Despite my policy of being polite, I’ve still received a few nastygrams, typically from people who loved a book I didn’t, and who wished to inform me that I was a stupid poopypants. I don’t think those were the exact words, but something juvenile and unnecessary.

Not a few people have cautioned me of late that as a published writer I ought to be more careful about reviewing and rating books, so as not to attract haters. I’ve considered it, and someday, maybe I’ll need to make a more anonymous Goodreads account, but in the interim, I’ve made a different choice.

I’ve always had a Did Not Finish shelf on my Goodreads account, to identify books that I did not or could not read through to the ending. Rarely do I remark on those books and never do I rate them. This week, however, I added a new shelf: Not Every Book Is for Everybody. Let’s call it NEBIFE. We know in our hearts that this is true, but it seems to get lost within the book community sometimes. A book isn’t bad, just because we didn’t like it, and a reviewer isn’t stupid or evil or many far worse things, just because they didn’t like our favorite book. I come face-to-face with this when I realize that almost 17,000 people on Goodreads have given Nabokov’s Lolita a 1-star rating. 1 star? One? Are you kidding me? I consider Lolita to be one of the greatest English novels of the 20th Century. I love this book.

ONE STAR?!?!?! OMGAAAAAAH!!?!?!?

ONE STAR?!?!?! OMGAAAAAAH!!?!?!?

Yet Goodreads reveals that two people whose opinions I respect have rated Lolita as 1 star. Huh. I guess we’re gonna have to disagree on that one, but I’m not going to send them emails to tell them they’re stupid poopypants. Primarily, because I don’t think they are. Secondarily, because I accept that even a brilliant book will not be the right book for every reader.

I was looking for an apt comparison, and found it quite by accident. I occasionally pull a recipe off allrecipes.com, and it struck me that even when people dislike a recipe and give it a low rating, I have never seen anybody get nasty or personal in a recipe review. I’ve never seen a recipe submitter called a stupid bitch, or a recipe called corrosive garbage, or seen someone wish the original recipe writer be raped to death, all things I’ve seen in book reviews. Similarly, I’ve never seen a recipe submitter get hostile with someone who didn’t like a recipe. Why? Because on some level, as a society, we’ve done well at accepting that not everyone has the same tastes. After all, my mother hates Indian food. Hates it. We’re still on speaking terms, because why wouldn’t we be? I think it’s silly that she dislikes an entire culinary tradition on the basis of one ill-fated buffet visit, but I’m not going to cut her out of my life over it. Similarly, I’m not going to kill a friendship over Lolita. Or even a potential friendship.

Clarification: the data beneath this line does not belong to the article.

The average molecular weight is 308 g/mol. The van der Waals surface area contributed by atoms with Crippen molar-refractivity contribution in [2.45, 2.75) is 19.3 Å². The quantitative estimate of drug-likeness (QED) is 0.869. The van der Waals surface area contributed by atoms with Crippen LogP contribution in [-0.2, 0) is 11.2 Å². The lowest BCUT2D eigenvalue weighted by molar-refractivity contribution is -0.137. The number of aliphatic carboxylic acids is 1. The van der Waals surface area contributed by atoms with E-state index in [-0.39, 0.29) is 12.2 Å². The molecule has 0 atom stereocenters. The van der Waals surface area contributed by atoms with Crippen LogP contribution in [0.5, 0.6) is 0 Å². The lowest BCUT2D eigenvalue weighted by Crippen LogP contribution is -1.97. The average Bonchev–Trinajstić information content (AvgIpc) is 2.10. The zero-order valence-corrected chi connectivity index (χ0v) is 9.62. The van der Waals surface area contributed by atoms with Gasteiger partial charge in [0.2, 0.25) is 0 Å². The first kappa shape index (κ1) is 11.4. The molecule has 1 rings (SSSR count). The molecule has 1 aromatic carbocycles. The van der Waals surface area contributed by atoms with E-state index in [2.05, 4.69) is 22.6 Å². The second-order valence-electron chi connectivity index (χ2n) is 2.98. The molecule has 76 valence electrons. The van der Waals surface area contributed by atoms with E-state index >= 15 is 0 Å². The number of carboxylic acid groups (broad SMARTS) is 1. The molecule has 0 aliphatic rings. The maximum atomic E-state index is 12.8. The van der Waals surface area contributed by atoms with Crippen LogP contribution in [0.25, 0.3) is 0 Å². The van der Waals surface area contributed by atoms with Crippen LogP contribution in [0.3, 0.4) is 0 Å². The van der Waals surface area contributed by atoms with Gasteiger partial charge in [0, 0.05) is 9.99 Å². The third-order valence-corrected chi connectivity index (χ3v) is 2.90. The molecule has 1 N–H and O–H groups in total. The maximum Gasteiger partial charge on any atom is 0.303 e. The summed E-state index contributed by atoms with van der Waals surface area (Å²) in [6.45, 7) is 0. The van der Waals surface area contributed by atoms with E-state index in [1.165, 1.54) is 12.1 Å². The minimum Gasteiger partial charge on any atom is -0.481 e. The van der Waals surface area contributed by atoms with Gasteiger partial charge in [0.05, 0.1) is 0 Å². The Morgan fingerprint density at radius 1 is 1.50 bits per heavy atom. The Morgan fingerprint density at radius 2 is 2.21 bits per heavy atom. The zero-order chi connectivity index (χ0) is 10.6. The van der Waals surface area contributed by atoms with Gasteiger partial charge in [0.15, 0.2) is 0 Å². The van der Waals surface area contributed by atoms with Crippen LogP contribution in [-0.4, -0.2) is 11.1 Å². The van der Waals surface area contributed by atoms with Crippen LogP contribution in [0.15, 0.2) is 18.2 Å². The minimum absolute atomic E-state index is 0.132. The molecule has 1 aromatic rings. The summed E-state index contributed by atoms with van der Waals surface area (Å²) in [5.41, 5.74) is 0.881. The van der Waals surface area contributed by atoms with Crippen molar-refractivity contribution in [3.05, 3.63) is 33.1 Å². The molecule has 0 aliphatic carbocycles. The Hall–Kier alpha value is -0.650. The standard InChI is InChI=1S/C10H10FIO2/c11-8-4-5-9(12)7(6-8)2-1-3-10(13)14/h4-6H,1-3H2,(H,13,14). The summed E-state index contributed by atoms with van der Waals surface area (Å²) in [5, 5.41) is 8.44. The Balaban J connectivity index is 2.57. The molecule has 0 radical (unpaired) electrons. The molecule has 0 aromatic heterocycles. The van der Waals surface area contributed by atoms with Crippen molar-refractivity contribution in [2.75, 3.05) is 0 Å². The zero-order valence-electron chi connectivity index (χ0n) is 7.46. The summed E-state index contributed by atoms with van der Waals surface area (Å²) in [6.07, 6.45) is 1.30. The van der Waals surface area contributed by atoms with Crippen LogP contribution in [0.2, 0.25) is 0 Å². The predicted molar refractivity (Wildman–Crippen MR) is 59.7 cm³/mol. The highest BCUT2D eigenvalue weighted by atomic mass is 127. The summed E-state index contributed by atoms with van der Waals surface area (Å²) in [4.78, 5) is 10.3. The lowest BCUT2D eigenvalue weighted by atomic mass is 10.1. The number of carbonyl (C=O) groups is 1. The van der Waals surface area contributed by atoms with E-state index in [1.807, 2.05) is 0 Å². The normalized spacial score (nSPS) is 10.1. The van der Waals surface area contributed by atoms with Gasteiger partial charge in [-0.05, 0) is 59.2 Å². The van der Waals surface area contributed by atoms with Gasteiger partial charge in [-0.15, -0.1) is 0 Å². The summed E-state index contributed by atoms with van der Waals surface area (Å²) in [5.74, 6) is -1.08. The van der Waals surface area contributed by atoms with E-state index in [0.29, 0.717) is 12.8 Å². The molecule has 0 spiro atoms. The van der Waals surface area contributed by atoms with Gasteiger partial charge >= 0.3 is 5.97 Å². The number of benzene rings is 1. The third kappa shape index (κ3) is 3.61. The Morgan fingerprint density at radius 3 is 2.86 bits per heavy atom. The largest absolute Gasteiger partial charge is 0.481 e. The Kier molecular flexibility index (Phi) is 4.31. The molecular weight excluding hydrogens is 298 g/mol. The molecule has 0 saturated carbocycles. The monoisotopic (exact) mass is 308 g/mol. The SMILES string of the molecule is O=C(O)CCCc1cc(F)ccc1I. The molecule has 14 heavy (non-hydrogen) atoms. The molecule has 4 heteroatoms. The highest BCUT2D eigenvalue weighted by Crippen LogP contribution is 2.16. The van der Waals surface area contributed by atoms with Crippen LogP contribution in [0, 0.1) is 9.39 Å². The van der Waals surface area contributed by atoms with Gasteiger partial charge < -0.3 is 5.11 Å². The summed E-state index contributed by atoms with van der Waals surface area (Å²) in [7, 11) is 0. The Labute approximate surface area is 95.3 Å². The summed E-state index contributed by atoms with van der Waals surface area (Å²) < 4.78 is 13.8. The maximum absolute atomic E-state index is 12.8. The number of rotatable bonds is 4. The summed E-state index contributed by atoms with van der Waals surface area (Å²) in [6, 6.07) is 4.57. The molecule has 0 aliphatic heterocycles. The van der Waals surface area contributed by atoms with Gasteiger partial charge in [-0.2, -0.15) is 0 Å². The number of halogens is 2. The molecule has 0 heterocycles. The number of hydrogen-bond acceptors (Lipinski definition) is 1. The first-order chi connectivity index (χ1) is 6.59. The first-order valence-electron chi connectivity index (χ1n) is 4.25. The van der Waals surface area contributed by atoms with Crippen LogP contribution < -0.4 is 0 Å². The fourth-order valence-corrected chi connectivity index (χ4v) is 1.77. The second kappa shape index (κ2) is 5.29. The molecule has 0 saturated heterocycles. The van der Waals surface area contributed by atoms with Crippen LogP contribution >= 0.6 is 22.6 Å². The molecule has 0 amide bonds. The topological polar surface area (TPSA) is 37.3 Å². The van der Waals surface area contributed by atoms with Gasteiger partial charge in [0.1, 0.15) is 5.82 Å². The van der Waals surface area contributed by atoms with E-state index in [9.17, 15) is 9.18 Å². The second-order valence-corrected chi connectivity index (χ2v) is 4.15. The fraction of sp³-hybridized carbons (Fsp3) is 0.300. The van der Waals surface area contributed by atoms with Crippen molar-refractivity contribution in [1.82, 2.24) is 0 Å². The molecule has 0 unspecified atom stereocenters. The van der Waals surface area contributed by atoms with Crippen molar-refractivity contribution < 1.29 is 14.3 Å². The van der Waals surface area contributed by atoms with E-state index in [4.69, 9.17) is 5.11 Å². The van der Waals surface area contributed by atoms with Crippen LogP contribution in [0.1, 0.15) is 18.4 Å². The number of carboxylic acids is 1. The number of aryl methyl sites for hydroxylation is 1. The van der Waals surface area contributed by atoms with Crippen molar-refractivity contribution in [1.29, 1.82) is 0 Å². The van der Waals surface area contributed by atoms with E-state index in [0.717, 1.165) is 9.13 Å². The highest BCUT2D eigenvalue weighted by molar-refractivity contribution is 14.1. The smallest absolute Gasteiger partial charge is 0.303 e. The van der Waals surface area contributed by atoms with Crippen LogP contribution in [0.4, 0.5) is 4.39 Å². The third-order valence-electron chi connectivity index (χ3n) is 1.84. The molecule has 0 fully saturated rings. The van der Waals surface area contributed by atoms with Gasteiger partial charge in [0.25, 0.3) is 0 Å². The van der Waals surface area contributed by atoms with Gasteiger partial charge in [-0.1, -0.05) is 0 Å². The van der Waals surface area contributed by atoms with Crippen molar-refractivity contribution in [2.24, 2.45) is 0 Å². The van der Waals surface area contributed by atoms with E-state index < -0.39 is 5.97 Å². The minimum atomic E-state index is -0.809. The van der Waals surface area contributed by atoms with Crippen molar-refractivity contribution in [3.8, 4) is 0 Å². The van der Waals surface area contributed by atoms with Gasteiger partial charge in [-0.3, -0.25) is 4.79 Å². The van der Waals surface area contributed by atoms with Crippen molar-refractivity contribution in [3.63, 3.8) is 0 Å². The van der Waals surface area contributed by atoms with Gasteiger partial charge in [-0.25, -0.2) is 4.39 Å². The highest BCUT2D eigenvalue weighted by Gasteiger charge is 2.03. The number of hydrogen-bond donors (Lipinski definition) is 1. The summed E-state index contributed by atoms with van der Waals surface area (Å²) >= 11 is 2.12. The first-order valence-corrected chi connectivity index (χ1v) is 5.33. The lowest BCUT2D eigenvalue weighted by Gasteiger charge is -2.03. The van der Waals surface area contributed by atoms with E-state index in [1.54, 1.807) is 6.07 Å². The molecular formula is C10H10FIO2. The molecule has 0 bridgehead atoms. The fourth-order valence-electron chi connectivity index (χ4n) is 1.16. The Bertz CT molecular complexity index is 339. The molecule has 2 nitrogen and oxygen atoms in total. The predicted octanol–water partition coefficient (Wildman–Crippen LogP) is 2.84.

In this week, where madness is swirling all around us, I’d like to ask everybody to embrace the concept of NEBIFE. If you get a negative review on a book you wrote, keep in mind that not everybody loves the same books. You can’t expect everybody to love your book. If you read a book you disliked, try framing your review from the perspective that not every book is for everybody, and that this book wasn’t for you.